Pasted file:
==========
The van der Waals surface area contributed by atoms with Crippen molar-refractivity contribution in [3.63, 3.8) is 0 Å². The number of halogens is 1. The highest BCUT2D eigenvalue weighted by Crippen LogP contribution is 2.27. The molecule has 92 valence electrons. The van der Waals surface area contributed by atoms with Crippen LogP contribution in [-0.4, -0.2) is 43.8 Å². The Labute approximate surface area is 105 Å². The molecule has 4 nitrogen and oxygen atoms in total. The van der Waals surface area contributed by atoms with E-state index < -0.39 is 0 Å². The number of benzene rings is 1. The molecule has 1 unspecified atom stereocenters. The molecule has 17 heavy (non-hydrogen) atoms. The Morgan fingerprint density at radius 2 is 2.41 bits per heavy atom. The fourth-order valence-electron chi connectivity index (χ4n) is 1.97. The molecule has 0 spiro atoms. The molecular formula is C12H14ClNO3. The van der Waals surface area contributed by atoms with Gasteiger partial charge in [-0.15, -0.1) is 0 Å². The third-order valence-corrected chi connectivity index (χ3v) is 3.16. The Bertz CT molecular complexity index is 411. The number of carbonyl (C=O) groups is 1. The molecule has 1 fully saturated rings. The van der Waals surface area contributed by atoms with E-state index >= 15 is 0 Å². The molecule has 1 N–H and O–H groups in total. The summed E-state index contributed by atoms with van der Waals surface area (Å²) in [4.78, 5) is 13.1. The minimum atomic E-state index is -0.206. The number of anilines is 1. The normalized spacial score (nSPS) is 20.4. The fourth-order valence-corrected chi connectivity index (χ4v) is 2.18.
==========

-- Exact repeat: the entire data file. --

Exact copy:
The van der Waals surface area contributed by atoms with Crippen molar-refractivity contribution in [3.63, 3.8) is 0 Å². The number of halogens is 1. The highest BCUT2D eigenvalue weighted by Crippen LogP contribution is 2.27. The molecule has 92 valence electrons. The van der Waals surface area contributed by atoms with Crippen LogP contribution in [-0.4, -0.2) is 43.8 Å². The Labute approximate surface area is 105 Å². The molecule has 4 nitrogen and oxygen atoms in total. The van der Waals surface area contributed by atoms with E-state index < -0.39 is 0 Å². The number of benzene rings is 1. The molecule has 1 unspecified atom stereocenters. The molecule has 17 heavy (non-hydrogen) atoms. The Morgan fingerprint density at radius 2 is 2.41 bits per heavy atom. The fourth-order valence-electron chi connectivity index (χ4n) is 1.97. The molecule has 0 spiro atoms. The molecular formula is C12H14ClNO3. The van der Waals surface area contributed by atoms with Gasteiger partial charge in [-0.15, -0.1) is 0 Å². The third-order valence-corrected chi connectivity index (χ3v) is 3.16. The Bertz CT molecular complexity index is 411. The number of carbonyl (C=O) groups is 1. The molecule has 1 fully saturated rings. The van der Waals surface area contributed by atoms with E-state index >= 15 is 0 Å². The molecule has 1 N–H and O–H groups in total. The summed E-state index contributed by atoms with van der Waals surface area (Å²) in [4.78, 5) is 13.1. The minimum atomic E-state index is -0.206. The number of anilines is 1. The normalized spacial score (nSPS) is 20.4. The fourth-order valence-corrected chi connectivity index (χ4v) is 2.18.